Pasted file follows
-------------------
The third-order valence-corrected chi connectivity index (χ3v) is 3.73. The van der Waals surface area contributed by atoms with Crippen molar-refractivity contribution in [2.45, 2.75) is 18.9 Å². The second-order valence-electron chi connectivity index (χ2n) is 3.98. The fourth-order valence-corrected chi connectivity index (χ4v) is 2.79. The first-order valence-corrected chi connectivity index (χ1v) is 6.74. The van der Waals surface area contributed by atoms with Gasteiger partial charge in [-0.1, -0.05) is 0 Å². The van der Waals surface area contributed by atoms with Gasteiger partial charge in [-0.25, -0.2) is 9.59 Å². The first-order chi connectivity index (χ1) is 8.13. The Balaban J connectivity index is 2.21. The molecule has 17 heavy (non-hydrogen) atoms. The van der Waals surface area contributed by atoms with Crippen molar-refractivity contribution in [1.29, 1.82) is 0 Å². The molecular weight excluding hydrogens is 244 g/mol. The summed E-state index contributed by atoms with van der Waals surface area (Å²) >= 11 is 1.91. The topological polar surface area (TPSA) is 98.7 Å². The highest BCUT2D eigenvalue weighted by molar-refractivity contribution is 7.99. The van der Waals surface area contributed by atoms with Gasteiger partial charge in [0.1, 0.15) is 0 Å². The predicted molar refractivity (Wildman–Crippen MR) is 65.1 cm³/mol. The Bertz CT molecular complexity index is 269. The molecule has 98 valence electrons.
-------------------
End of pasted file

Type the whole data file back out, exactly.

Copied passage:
The third-order valence-corrected chi connectivity index (χ3v) is 3.73. The van der Waals surface area contributed by atoms with Crippen molar-refractivity contribution in [2.45, 2.75) is 18.9 Å². The second-order valence-electron chi connectivity index (χ2n) is 3.98. The fourth-order valence-corrected chi connectivity index (χ4v) is 2.79. The first-order valence-corrected chi connectivity index (χ1v) is 6.74. The van der Waals surface area contributed by atoms with Gasteiger partial charge in [-0.1, -0.05) is 0 Å². The van der Waals surface area contributed by atoms with Gasteiger partial charge in [-0.25, -0.2) is 9.59 Å². The first-order chi connectivity index (χ1) is 8.13. The Balaban J connectivity index is 2.21. The molecule has 17 heavy (non-hydrogen) atoms. The van der Waals surface area contributed by atoms with Crippen molar-refractivity contribution in [1.29, 1.82) is 0 Å². The molecular weight excluding hydrogens is 244 g/mol. The summed E-state index contributed by atoms with van der Waals surface area (Å²) >= 11 is 1.91. The topological polar surface area (TPSA) is 98.7 Å². The highest BCUT2D eigenvalue weighted by molar-refractivity contribution is 7.99. The van der Waals surface area contributed by atoms with Gasteiger partial charge in [0.1, 0.15) is 0 Å². The predicted molar refractivity (Wildman–Crippen MR) is 65.1 cm³/mol. The Bertz CT molecular complexity index is 269. The molecule has 98 valence electrons.